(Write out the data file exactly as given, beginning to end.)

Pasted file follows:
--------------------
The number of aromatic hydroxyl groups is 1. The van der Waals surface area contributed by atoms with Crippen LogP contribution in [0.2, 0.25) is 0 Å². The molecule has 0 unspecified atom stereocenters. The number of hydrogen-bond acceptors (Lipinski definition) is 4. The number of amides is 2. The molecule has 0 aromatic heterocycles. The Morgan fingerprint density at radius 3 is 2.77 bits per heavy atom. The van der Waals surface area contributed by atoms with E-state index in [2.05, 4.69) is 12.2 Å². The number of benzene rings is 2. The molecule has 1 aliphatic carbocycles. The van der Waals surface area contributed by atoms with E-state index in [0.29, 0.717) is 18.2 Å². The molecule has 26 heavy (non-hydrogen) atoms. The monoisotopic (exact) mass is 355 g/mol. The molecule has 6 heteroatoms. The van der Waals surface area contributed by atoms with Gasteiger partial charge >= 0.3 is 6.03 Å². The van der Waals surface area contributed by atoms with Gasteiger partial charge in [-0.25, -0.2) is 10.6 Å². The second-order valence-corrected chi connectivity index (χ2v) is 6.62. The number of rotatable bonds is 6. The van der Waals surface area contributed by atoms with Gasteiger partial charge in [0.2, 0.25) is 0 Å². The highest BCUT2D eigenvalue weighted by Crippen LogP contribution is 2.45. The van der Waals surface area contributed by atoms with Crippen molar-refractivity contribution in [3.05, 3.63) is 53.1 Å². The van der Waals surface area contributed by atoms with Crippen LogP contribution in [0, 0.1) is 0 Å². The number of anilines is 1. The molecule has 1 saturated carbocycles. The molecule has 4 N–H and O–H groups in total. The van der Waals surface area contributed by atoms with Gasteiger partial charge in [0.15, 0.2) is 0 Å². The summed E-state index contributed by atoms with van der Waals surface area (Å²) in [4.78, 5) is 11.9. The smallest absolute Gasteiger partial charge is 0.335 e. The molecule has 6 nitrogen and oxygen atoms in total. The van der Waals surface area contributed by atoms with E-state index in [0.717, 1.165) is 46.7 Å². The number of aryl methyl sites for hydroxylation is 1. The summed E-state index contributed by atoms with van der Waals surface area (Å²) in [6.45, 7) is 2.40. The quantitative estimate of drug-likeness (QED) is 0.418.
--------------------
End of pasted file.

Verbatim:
The number of aromatic hydroxyl groups is 1. The van der Waals surface area contributed by atoms with Crippen LogP contribution in [0.2, 0.25) is 0 Å². The molecule has 0 unspecified atom stereocenters. The number of hydrogen-bond acceptors (Lipinski definition) is 4. The number of amides is 2. The molecule has 0 aromatic heterocycles. The Morgan fingerprint density at radius 3 is 2.77 bits per heavy atom. The van der Waals surface area contributed by atoms with E-state index in [2.05, 4.69) is 12.2 Å². The number of benzene rings is 2. The molecule has 1 aliphatic carbocycles. The van der Waals surface area contributed by atoms with E-state index in [0.29, 0.717) is 18.2 Å². The molecule has 26 heavy (non-hydrogen) atoms. The monoisotopic (exact) mass is 355 g/mol. The molecule has 6 heteroatoms. The van der Waals surface area contributed by atoms with Gasteiger partial charge >= 0.3 is 6.03 Å². The van der Waals surface area contributed by atoms with Gasteiger partial charge in [-0.25, -0.2) is 10.6 Å². The second-order valence-corrected chi connectivity index (χ2v) is 6.62. The number of rotatable bonds is 6. The van der Waals surface area contributed by atoms with Gasteiger partial charge in [0.2, 0.25) is 0 Å². The highest BCUT2D eigenvalue weighted by Crippen LogP contribution is 2.45. The van der Waals surface area contributed by atoms with Crippen molar-refractivity contribution in [3.05, 3.63) is 53.1 Å². The van der Waals surface area contributed by atoms with Crippen LogP contribution in [0, 0.1) is 0 Å². The number of anilines is 1. The molecule has 1 saturated carbocycles. The molecule has 4 N–H and O–H groups in total. The van der Waals surface area contributed by atoms with Gasteiger partial charge in [0.15, 0.2) is 0 Å². The summed E-state index contributed by atoms with van der Waals surface area (Å²) in [4.78, 5) is 11.9. The smallest absolute Gasteiger partial charge is 0.335 e. The molecule has 6 nitrogen and oxygen atoms in total. The van der Waals surface area contributed by atoms with E-state index in [0.717, 1.165) is 46.7 Å². The number of aryl methyl sites for hydroxylation is 1. The summed E-state index contributed by atoms with van der Waals surface area (Å²) in [6.45, 7) is 2.40. The quantitative estimate of drug-likeness (QED) is 0.418.